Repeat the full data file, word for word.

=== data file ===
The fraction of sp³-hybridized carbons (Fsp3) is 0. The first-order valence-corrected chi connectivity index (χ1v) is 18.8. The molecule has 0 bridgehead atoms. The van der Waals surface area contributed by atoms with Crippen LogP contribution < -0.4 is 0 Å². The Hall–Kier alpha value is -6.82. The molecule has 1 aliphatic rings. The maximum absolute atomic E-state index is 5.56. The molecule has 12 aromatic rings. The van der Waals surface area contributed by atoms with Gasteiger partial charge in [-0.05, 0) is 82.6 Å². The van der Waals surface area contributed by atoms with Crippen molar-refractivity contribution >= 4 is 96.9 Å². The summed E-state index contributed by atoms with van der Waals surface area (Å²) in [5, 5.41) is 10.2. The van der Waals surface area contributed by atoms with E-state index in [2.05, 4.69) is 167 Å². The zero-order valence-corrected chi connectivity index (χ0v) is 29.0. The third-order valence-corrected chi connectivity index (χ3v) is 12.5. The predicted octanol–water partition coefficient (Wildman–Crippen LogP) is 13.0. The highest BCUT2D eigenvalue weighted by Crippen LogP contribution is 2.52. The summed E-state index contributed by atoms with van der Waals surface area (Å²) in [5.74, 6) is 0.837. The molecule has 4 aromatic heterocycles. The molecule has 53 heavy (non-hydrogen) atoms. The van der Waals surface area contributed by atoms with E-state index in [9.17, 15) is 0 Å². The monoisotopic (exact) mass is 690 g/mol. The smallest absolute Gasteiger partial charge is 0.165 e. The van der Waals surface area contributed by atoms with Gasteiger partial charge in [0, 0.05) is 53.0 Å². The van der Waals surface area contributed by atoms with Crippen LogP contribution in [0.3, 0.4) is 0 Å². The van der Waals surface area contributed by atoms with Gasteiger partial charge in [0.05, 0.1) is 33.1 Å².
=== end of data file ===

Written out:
The fraction of sp³-hybridized carbons (Fsp3) is 0. The first-order valence-corrected chi connectivity index (χ1v) is 18.8. The molecule has 0 bridgehead atoms. The van der Waals surface area contributed by atoms with Crippen LogP contribution < -0.4 is 0 Å². The Hall–Kier alpha value is -6.82. The molecule has 1 aliphatic rings. The maximum absolute atomic E-state index is 5.56. The molecule has 12 aromatic rings. The van der Waals surface area contributed by atoms with Gasteiger partial charge in [-0.05, 0) is 82.6 Å². The van der Waals surface area contributed by atoms with Crippen molar-refractivity contribution >= 4 is 96.9 Å². The summed E-state index contributed by atoms with van der Waals surface area (Å²) in [5, 5.41) is 10.2. The van der Waals surface area contributed by atoms with E-state index in [2.05, 4.69) is 167 Å². The zero-order valence-corrected chi connectivity index (χ0v) is 29.0. The third-order valence-corrected chi connectivity index (χ3v) is 12.5. The predicted octanol–water partition coefficient (Wildman–Crippen LogP) is 13.0. The highest BCUT2D eigenvalue weighted by Crippen LogP contribution is 2.52. The summed E-state index contributed by atoms with van der Waals surface area (Å²) in [5.74, 6) is 0.837. The molecule has 4 aromatic heterocycles. The molecule has 53 heavy (non-hydrogen) atoms. The van der Waals surface area contributed by atoms with E-state index in [9.17, 15) is 0 Å². The monoisotopic (exact) mass is 690 g/mol. The smallest absolute Gasteiger partial charge is 0.165 e. The van der Waals surface area contributed by atoms with Gasteiger partial charge in [0, 0.05) is 53.0 Å². The van der Waals surface area contributed by atoms with Crippen LogP contribution in [0.3, 0.4) is 0 Å². The van der Waals surface area contributed by atoms with Gasteiger partial charge in [0.05, 0.1) is 33.1 Å².